Bitcoin was trading near highs not seen since mid-May on Monday, as the world’s most prominent crypto and the rest of the digital-asset complex staged a recovery from recent lows.
At last check, bitcoin
was changing hands at $46,037, up 3.4% on CoinDesk and substantially higher since its nadir beneath $30,000 hit in late July.
According to Dow Jones Market Data, bitcoin was trading near its highest levels since May 15 when it changed hands at $48.254.76. Bitcoin has rallied more than 10% over the past five days, and is up 32% over the past month. Prices for the asset are still well off the mid-April peak at around $65,000.
on the Ethereum blockchain, was changing hands at $3,124.37, up 1.5%, at its loftiest level since May 18, based on 5 p.m. Eastern Time closing levels on CoinDesk.
Katie Stockton, technical strategist at Fairlead Strategies, told MarketWatch that bitcoin has cleared three tiers of resistance in the past three weeks: including the 50-day moving average; a separate metric known as the cloud model, which helps define an asset’s support, resistance and momentum, and “(as of today) the 200-day [moving average].”
“The minor breakouts reflect positive short-term momentum and improved intermediate-term momentum following July’s successful test of support near $30K. The next hurdle on the chart is just above $51K,” she wrote.
Bitcoin has been under pressure for months on the back of growing scrutiny by regulators around the globe. China cracked down on trading in crypto and banned mining of bitcoin, forcing the mining complex in the region, one of the biggest in the world, to leave for new territories more amenable to digitally extracting bitcoin using high-powered computers that can solve complex mathematical problems.
Meanwhile, lawmakers on Capitol Hill were reviewing an amendment to the bipartisan infrastructure bill to make clear that miners and providers of crypto services wouldn’t be required to follow new tax-reporting rules on crypto brokers.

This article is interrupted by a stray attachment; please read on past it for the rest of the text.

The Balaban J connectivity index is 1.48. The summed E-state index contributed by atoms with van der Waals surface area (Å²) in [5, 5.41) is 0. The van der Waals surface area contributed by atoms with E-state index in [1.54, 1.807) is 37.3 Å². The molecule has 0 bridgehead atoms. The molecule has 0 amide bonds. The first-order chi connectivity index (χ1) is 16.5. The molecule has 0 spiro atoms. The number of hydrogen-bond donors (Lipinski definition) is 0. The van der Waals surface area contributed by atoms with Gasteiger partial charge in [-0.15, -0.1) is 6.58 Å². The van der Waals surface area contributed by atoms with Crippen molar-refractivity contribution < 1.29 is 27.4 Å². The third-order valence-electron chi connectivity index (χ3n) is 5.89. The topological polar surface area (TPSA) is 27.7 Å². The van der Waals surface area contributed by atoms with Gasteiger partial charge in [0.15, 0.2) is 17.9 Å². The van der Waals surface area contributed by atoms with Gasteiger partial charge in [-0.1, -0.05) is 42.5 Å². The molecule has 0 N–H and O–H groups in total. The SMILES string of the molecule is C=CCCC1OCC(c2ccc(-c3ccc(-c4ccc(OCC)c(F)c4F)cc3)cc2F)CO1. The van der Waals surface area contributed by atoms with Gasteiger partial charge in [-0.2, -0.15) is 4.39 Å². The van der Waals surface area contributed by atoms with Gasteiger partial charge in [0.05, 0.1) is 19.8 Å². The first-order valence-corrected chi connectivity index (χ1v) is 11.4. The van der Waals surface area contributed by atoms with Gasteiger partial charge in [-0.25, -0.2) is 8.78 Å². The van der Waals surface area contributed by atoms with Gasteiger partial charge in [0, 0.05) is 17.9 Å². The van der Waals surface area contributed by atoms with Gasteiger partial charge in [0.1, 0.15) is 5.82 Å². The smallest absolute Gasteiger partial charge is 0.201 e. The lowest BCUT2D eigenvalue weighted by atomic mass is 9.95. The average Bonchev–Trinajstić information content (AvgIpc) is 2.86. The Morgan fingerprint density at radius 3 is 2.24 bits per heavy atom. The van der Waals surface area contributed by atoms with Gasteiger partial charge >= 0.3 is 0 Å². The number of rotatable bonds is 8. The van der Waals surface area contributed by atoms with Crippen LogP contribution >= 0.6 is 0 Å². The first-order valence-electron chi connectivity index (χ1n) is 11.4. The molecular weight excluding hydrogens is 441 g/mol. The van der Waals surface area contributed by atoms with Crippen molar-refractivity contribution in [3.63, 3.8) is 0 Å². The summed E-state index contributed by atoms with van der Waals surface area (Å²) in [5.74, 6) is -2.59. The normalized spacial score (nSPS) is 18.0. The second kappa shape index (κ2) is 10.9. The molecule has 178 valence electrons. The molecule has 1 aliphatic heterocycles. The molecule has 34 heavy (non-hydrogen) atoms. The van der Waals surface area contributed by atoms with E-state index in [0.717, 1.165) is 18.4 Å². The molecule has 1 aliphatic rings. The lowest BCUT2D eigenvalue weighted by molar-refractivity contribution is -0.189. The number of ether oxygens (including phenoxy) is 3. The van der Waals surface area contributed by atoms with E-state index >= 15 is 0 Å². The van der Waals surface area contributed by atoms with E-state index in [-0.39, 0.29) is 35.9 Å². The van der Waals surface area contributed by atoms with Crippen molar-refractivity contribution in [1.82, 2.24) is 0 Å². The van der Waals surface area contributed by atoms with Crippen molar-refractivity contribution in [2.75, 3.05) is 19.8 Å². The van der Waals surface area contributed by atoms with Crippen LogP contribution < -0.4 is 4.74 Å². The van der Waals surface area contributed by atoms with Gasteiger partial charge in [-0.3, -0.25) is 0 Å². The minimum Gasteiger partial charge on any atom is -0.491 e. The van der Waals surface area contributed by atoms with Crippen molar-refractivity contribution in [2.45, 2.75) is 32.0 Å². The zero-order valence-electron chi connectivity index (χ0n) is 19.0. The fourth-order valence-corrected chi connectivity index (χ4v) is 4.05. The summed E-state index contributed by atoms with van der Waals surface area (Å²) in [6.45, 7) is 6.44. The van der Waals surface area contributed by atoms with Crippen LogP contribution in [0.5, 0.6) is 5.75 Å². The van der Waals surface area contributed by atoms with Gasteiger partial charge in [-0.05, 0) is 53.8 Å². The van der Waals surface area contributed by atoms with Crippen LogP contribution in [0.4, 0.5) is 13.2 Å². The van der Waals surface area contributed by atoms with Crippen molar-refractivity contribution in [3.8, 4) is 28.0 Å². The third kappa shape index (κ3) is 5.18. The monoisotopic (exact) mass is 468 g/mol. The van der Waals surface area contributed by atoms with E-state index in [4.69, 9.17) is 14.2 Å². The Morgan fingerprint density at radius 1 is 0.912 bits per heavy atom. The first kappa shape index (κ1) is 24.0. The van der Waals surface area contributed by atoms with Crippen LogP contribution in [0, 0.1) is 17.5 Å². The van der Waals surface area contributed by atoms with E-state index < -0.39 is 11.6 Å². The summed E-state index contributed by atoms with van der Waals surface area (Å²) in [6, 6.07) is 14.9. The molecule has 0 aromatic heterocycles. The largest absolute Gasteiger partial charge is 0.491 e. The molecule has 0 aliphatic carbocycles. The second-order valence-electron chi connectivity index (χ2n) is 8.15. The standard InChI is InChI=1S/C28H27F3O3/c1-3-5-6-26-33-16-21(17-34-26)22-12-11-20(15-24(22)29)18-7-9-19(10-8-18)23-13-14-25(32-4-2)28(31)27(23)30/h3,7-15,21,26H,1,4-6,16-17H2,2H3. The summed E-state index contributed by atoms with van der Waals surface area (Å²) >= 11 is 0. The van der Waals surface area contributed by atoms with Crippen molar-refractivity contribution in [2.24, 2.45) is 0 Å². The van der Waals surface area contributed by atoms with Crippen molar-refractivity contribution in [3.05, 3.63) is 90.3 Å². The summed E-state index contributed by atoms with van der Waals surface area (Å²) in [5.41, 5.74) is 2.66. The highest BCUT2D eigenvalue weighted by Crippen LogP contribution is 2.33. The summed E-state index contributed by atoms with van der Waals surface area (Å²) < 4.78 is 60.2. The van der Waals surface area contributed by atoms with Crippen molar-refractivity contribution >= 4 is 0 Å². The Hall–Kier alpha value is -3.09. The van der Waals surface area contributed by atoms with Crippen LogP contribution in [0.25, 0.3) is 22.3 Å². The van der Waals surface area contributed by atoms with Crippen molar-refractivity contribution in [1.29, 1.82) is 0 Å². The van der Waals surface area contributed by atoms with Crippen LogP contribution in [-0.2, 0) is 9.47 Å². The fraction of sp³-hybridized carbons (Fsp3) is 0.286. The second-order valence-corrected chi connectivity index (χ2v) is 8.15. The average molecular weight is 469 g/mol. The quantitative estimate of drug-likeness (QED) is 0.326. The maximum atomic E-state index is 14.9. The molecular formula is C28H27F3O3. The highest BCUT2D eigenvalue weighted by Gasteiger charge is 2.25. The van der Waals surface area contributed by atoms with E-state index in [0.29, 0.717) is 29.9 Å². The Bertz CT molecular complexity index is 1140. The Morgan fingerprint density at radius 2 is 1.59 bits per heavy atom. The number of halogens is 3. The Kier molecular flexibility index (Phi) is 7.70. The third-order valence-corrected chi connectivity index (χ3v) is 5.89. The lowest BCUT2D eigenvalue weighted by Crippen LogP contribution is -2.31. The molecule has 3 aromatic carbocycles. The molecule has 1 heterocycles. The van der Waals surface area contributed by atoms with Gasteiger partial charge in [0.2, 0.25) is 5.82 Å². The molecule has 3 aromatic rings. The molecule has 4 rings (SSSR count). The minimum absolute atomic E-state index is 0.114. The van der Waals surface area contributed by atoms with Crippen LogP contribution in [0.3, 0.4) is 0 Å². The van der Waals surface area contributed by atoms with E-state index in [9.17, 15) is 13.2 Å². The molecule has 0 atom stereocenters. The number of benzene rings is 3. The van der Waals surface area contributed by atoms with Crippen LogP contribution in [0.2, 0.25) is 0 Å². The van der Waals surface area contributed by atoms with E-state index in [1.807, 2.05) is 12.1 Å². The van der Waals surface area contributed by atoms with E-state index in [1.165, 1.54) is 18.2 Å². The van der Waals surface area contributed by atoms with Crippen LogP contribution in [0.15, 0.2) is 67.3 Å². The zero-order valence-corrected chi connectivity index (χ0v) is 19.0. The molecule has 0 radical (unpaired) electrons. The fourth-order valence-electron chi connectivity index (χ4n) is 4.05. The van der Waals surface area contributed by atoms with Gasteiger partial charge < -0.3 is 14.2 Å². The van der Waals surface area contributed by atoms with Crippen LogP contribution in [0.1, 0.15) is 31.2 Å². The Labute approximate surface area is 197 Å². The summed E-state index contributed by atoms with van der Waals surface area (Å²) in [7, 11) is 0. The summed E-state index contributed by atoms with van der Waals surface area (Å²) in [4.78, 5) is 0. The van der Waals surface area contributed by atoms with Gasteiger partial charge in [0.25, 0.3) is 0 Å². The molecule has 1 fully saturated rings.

However, it seems unlikely that any amendment will be included in a final draft of the infrastructure legislation.
Still, not everyone believes that bitcoin and other assets, like dogecoin
are out of the bearish woods.
Yves Lamoureux, president of macroeconomic research firm Lamoureux & Co., told MarketWatch that the crash in commodities like gold
in Asian trade on Monday highlight the fragility of markets like bitcoin, which are relatively thinly traded compared with more traditional assets.
“This latest [fear of missing out, or FOMO] isn’t helping the market price discovery,” he said.
Bitcoin is up nearly 58% so far in 2021, Ether is up 322%, while dogecoin, the popular meme asset, has risen more than 5,000% in the year to date. By comparison, gold is down 8.3%; while the Dow Jones Industrial Average
is up nearly 15% so far in 2021, the S&P 500 index
is up by about 18% and the Nasdaq Composite Index
has gained more than 15%.
Crypto-related funds also were trading higher on Monday. Crypto index fund provider Bitwise Asset Management’s Bitwise Crypto Industry Innovators ETF
was up 5%, the Grayscale Bitcoin Trust
one of the largest bitcoin asset managers, was trading up over 6%, while bitcoin miner Marathon Digital Holdings Inc.
and crypto-adjacent company MicroStrategy Inc.
one of the biggest holders of bitcoin, were all trading sharply higher.